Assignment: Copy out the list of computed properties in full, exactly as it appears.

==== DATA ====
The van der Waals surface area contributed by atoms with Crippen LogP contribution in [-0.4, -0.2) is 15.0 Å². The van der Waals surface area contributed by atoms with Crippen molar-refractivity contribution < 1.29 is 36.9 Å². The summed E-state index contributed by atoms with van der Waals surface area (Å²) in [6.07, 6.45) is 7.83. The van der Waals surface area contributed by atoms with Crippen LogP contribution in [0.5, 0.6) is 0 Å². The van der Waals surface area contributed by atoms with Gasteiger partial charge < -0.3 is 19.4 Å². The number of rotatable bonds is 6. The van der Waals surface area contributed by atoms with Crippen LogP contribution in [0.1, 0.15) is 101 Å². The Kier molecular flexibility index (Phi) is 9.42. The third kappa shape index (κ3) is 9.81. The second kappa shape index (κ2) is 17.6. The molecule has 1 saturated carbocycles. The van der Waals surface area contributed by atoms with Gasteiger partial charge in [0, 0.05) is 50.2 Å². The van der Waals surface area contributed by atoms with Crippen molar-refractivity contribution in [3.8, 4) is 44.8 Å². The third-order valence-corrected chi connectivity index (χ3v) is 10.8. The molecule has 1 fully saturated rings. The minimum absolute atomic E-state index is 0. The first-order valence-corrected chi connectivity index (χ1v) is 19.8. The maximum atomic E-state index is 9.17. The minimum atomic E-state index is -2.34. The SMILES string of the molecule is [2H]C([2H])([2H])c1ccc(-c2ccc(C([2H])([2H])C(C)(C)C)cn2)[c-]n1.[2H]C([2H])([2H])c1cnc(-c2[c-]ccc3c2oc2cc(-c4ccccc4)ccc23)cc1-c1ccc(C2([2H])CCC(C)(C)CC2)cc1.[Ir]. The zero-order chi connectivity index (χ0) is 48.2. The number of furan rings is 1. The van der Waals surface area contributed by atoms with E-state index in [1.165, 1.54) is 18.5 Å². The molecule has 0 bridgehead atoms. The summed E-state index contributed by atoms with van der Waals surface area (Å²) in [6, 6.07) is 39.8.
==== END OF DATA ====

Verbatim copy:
The van der Waals surface area contributed by atoms with Crippen LogP contribution in [-0.4, -0.2) is 15.0 Å². The van der Waals surface area contributed by atoms with Crippen molar-refractivity contribution < 1.29 is 36.9 Å². The summed E-state index contributed by atoms with van der Waals surface area (Å²) in [6.07, 6.45) is 7.83. The van der Waals surface area contributed by atoms with Crippen LogP contribution in [0.5, 0.6) is 0 Å². The van der Waals surface area contributed by atoms with Gasteiger partial charge < -0.3 is 19.4 Å². The number of rotatable bonds is 6. The van der Waals surface area contributed by atoms with Crippen LogP contribution in [0.1, 0.15) is 101 Å². The Kier molecular flexibility index (Phi) is 9.42. The third kappa shape index (κ3) is 9.81. The second kappa shape index (κ2) is 17.6. The molecule has 1 saturated carbocycles. The van der Waals surface area contributed by atoms with Gasteiger partial charge in [0, 0.05) is 50.2 Å². The van der Waals surface area contributed by atoms with Crippen molar-refractivity contribution in [3.8, 4) is 44.8 Å². The third-order valence-corrected chi connectivity index (χ3v) is 10.8. The molecule has 1 fully saturated rings. The minimum absolute atomic E-state index is 0. The first-order valence-corrected chi connectivity index (χ1v) is 19.8. The maximum atomic E-state index is 9.17. The minimum atomic E-state index is -2.34. The SMILES string of the molecule is [2H]C([2H])([2H])c1ccc(-c2ccc(C([2H])([2H])C(C)(C)C)cn2)[c-]n1.[2H]C([2H])([2H])c1cnc(-c2[c-]ccc3c2oc2cc(-c4ccccc4)ccc23)cc1-c1ccc(C2([2H])CCC(C)(C)CC2)cc1.[Ir]. The zero-order chi connectivity index (χ0) is 48.2. The number of furan rings is 1. The van der Waals surface area contributed by atoms with E-state index in [1.165, 1.54) is 18.5 Å². The molecule has 0 bridgehead atoms. The summed E-state index contributed by atoms with van der Waals surface area (Å²) in [6, 6.07) is 39.8.